The Agitator #126: No Plan B
by Oliver_Halle
 The Agitator
July 24, 2014 12:00 PM | 1062 views | 7 7 comments | 19 19 recommendations | email to a friend | print | permalink

This week, just hours apart, the District of Columbia Court of Appeals and the Fourth Circuit Court of Appeals ruled on a key provision in the Affordable Care Act.  The language stated that federal subsidies were only available to insureds in states that had set up their own insurance exchanges.  In a precise reading of the statute the subsidies would not apply in states with no state exchanges and where the federal government filled in to provide the exchange.

The congressional drafters of the legislation wrote their obvious intent imprecisely, and the D.C. Court of Appeals held their feet to the fire and interpreted the language exactly as it read, i.e. to exclude subsidies where a state did not set up an insurance exchange.  The Fourth Circuit, in reviewing the congressional record, interpreted their intent by reviewing the entire ACA law, and held that the provision was also applicable to the federal exchange.  Both ways of analyzing the statutory language are legitimate, but the high court could be the ultimate decider of which will prevail.  Unless the D.C. Circuit overturns their decision on review, the likelihood is that the issue will go before the Supreme Court.

Conservatives rejoiced when the D.C. Court’s decision was announced a few hours before the Fourth Circuit’s.  To them it was another nail in the ACA coffin.  They want to kill Obamacare so badly they can taste it.  Yet in the recent primary election and runoff, most of those who ran on the promise of repealing the ACA didn’t do too well at the polls. It’s one thing to continually tear down someone else’s ideas, but it’s another when you have none of your own.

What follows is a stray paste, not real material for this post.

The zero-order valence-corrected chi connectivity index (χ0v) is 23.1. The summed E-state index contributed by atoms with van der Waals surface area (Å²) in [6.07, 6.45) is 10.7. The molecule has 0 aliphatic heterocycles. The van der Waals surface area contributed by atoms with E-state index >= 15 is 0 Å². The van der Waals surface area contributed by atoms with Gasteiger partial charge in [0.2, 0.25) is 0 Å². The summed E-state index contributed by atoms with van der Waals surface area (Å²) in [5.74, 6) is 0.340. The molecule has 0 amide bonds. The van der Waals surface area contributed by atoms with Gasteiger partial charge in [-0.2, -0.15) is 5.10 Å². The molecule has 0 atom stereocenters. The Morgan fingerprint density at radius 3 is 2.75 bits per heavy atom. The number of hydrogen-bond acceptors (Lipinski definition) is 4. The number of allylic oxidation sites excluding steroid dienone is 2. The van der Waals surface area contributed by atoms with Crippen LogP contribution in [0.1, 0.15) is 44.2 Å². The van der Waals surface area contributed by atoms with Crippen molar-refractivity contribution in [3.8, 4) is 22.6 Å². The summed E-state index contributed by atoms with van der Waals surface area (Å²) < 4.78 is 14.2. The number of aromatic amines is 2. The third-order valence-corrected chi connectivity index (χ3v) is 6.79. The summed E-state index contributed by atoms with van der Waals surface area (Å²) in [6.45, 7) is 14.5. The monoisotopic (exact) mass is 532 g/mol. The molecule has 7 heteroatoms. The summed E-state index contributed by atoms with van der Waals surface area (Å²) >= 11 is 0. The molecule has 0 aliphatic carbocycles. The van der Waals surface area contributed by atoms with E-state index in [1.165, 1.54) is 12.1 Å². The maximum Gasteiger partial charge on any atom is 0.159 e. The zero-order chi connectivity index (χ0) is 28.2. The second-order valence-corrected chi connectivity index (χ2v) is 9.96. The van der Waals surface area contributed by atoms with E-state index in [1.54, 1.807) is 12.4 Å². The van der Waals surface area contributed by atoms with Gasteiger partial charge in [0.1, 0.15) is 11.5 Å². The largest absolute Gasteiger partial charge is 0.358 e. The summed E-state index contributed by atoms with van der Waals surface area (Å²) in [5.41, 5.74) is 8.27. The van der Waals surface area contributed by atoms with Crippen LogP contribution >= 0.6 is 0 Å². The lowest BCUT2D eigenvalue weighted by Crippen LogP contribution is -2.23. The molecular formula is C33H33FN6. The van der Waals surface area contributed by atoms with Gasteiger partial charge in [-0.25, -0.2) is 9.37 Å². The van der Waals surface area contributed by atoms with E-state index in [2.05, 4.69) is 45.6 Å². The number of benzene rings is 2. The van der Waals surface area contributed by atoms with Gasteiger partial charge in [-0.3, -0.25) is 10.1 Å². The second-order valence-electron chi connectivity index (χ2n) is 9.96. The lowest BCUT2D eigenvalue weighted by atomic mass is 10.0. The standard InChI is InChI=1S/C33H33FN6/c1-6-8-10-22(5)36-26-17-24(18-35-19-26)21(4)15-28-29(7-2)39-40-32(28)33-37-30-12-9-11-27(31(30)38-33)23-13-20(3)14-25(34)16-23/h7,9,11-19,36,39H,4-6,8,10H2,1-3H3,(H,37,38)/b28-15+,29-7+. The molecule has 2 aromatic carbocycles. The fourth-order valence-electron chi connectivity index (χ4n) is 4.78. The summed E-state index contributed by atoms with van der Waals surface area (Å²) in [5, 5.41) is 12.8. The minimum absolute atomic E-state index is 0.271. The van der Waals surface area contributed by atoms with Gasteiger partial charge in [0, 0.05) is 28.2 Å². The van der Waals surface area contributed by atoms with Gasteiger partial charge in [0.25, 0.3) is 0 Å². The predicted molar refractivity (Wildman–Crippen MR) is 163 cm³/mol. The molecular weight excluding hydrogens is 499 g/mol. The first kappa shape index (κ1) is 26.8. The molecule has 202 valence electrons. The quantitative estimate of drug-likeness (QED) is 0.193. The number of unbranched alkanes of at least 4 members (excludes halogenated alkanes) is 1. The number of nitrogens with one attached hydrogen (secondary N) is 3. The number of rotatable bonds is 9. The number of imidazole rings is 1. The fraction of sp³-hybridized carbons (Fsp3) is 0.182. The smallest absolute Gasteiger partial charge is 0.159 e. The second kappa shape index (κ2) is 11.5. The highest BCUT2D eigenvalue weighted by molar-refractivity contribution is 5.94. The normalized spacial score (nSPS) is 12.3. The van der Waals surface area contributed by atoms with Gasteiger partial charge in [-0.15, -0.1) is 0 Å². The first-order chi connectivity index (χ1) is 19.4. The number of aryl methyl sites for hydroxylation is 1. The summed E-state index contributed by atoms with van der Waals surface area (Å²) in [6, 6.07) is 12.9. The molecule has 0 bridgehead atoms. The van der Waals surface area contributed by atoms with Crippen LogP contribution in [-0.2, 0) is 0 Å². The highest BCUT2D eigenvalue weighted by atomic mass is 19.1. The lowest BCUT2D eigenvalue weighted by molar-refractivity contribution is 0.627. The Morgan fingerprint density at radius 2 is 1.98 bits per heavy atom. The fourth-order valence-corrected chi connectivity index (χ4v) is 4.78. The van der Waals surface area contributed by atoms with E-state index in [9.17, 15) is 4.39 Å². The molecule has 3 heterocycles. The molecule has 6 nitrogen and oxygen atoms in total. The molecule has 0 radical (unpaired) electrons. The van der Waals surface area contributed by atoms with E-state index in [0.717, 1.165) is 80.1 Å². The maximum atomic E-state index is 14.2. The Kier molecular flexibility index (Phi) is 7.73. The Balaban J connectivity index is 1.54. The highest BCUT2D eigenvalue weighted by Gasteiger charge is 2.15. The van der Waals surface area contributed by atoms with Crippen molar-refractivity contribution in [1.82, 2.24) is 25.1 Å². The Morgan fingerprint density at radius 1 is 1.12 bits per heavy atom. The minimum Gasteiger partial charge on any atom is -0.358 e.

As most readers know, the ACA, under different names, was supported by Mitt Romney, Newt Gingrich, the conservative Heritage Foundation, and other conservatives and groups.  As evidence that it’s really about Obama more than the law, consider that the Republican House has yet to come up with one meaningful healthcare proposal of its own.  Sure, Congressman Tom Price touts his plan that would supersede the ACA and “work so much better”, but it’s fair to ask why it hasn’t even gotten a committee hearing.  The Republicans had six years under George W. Bush where they also had both houses of congress, and yet the only healthcare reform the American people got was the unwanted Medicare Part D, which is more costly to the taxpayers than the ACA according to the nonpartisan Government Accounting Office.  I think it’s fair to ask why they didn’t address the health insurance problem when they had a chance.  Same for tax and immigration reform.  We got nothing.

It’s too early to know how the latest court rulings will turn out.  But if the high court ultimately upholds the D.C. Court’s interpretation, the ACA could be substantially weakened, especially if the Republican House refuses to pass a revised provision that clarifies the original intent of the then Democratic congress.  That would mean a lot of people would no longer be able to afford to purchase insurance.  And that in turn would result in a proliferation of ER visits by indigents, something the ACA (and RomneyCare) was intended to get under control.  That begs the question: Do the Republicans have a Plan B for those who could lose their insurance?

The ACA includes specific wellness provisions.  This is a good thing, and healthy workers add to the productivity of our economy, which in turns increases the GDP.  Sick people are a drain.  It makes sense for people to have health insurance, work, and pay taxes that reduce the amount of the health insurance subsidies.  To go back to where we were before the ACA, where insurers could rescind policies for a variety of reasons, deny medical procedures and drugs because they were costly, not because a doctor said they were needed, would be a big mistake.  The focus should be on tinkering with the ACA to make it better each and every day, not to tear it down and rejoice when a court strikes a key provision.  I’ve always liked the man in the arena better than the critic who has no sweat equity in the fight.  Right now our representatives act more like spectators than the players we elected them to be.

Comments
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CobbCoGuy
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July 27, 2014